Podcast – Boron for Plants and Crops
Micronutrients play an important role in the life and growth of plants. Mineral deficiencies can lead to serious problems with the plants, such as stunted growth and rougher leaves. This can also result in interveinal chlorosis of leaves, purpling of leaf margins and petioles, and necrosis of young fruit or flowers.
As the human population continues to grow, so does our need for food. The global demand for agricultural production is expected to increase by 50% in the next 30 years. This means that we will need more and more crops grown on less land with fewer resources. Boron helps plants battle environmental stressors such as drought, salinity, and cold temperatures. It can also take care of the diseases which significantly reduce crop productivity. Industries and businesses that rely on plants for their products are more and more aware of the need to use them. In forestry, agriculture, and food pressing, there is a need to ensure that there’s enough boron.
What are the effects of boron deficiency in plants? Born is an important component of plant growth. It’s 40% present in cell walls and 60% in leaves. Deficiency can affect plant growth by restricting stem diameter. It also reduces chlorophyll production, which causes a reduction in photosynthesis rates.
Let’s look at boron dynamics and transport inside plants. The boron cycle begins in the soil and moves through plants, then evaporates into the air. However, while most rain falls back into the ocean, it can remain for centuries or millennia before getting out again by wind or human activity.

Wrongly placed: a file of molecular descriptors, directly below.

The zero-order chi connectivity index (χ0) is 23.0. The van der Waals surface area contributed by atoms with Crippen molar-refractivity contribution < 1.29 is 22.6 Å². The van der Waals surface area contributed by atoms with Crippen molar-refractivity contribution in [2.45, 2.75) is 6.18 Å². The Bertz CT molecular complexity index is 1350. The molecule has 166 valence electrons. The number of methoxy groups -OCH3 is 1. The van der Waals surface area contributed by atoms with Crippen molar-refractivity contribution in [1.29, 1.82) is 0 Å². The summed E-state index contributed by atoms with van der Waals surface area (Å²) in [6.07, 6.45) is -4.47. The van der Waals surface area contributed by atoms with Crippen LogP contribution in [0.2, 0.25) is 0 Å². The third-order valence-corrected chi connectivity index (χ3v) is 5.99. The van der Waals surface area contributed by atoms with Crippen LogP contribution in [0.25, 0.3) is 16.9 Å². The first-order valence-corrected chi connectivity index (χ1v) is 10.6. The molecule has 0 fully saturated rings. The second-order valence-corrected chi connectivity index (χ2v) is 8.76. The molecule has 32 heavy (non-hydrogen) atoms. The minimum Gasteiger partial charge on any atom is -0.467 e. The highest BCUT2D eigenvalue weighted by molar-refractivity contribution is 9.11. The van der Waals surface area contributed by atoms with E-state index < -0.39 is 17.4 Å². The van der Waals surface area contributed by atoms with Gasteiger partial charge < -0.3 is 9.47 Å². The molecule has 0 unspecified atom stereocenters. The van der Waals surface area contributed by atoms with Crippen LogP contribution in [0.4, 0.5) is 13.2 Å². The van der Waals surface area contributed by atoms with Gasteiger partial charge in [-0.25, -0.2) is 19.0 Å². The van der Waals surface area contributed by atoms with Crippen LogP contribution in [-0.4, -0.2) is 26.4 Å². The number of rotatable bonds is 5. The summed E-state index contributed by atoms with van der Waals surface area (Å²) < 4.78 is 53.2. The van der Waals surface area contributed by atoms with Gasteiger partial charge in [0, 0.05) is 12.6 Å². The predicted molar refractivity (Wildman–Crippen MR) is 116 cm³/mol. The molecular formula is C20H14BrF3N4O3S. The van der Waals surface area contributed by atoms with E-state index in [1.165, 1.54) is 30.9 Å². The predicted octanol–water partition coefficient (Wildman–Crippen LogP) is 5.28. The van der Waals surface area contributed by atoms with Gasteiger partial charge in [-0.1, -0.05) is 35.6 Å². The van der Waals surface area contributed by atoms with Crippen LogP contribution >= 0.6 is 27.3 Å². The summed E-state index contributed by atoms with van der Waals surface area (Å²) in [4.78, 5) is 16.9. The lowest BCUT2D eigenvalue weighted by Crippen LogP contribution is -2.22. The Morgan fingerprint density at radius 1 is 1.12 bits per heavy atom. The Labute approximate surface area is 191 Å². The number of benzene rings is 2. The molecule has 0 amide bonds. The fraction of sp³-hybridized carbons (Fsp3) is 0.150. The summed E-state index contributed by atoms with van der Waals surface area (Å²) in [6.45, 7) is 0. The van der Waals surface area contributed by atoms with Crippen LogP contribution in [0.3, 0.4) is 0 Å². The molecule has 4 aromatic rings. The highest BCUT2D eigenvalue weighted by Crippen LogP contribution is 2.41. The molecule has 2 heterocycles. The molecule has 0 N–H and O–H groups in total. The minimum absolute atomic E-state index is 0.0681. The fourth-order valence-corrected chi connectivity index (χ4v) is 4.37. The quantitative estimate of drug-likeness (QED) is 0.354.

Just like oxygen in humans, boron evaporates out as fast as it comes in. But dynamics inside plants are not well understood. It is believed to enter from root hairs or other cell walls. They may also move across membranes within cells by passive diffusion.
The translocation and distribution of boron are also not clear, but plants can transport boron more easily than other nutrients.
So boron is an essential element for land plants. It prevents the plant from taking up toxic metals and increases its resistance to drought stress. It also improves the absorption of phosphorus, nitrogen, and other nutrients. Additionally, it improves cell wall integrity.
What does this all mean? What it means is that without boron in the soil, you’re likely to see stunted growth, or plants may even dial from lack of nutrition. In fact, many gardeners use boric acid on their roses or on their other plants. Studies show that it significantly increases flower production while reducing leaf disease incidents by up to 50%.
And that’s all as an introduction of boron into plants from plant growth. For more on the effects of boron on agriculture and for minerals in the production of crops, Please see Borates Today. Thanks for listening.